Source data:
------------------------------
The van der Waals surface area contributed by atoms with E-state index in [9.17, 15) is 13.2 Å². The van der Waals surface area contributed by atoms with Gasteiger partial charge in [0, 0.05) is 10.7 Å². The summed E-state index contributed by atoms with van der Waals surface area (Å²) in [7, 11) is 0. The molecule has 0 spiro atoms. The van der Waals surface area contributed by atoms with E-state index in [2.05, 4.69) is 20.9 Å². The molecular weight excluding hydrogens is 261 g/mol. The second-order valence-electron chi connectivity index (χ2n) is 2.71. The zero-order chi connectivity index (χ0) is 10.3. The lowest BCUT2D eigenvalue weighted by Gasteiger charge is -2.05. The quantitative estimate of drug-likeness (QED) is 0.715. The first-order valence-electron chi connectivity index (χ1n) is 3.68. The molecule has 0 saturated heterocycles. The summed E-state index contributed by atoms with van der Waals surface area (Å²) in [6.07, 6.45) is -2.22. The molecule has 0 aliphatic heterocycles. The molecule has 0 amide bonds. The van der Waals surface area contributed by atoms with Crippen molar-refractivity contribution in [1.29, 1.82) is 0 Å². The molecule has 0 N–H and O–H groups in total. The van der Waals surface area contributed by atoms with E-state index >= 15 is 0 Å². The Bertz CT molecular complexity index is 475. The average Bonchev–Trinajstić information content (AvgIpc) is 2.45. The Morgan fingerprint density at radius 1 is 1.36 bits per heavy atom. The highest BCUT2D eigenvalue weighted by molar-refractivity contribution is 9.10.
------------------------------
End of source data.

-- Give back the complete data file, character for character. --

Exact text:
The van der Waals surface area contributed by atoms with E-state index in [9.17, 15) is 13.2 Å². The van der Waals surface area contributed by atoms with Gasteiger partial charge in [0, 0.05) is 10.7 Å². The summed E-state index contributed by atoms with van der Waals surface area (Å²) in [7, 11) is 0. The molecule has 0 spiro atoms. The van der Waals surface area contributed by atoms with E-state index in [2.05, 4.69) is 20.9 Å². The molecular weight excluding hydrogens is 261 g/mol. The second-order valence-electron chi connectivity index (χ2n) is 2.71. The zero-order chi connectivity index (χ0) is 10.3. The lowest BCUT2D eigenvalue weighted by Gasteiger charge is -2.05. The quantitative estimate of drug-likeness (QED) is 0.715. The first-order valence-electron chi connectivity index (χ1n) is 3.68. The molecule has 0 saturated heterocycles. The summed E-state index contributed by atoms with van der Waals surface area (Å²) in [6.07, 6.45) is -2.22. The molecule has 0 aliphatic heterocycles. The molecule has 0 amide bonds. The van der Waals surface area contributed by atoms with Crippen molar-refractivity contribution in [1.29, 1.82) is 0 Å². The molecule has 0 N–H and O–H groups in total. The van der Waals surface area contributed by atoms with E-state index >= 15 is 0 Å². The Bertz CT molecular complexity index is 475. The average Bonchev–Trinajstić information content (AvgIpc) is 2.45. The Morgan fingerprint density at radius 1 is 1.36 bits per heavy atom. The highest BCUT2D eigenvalue weighted by molar-refractivity contribution is 9.10.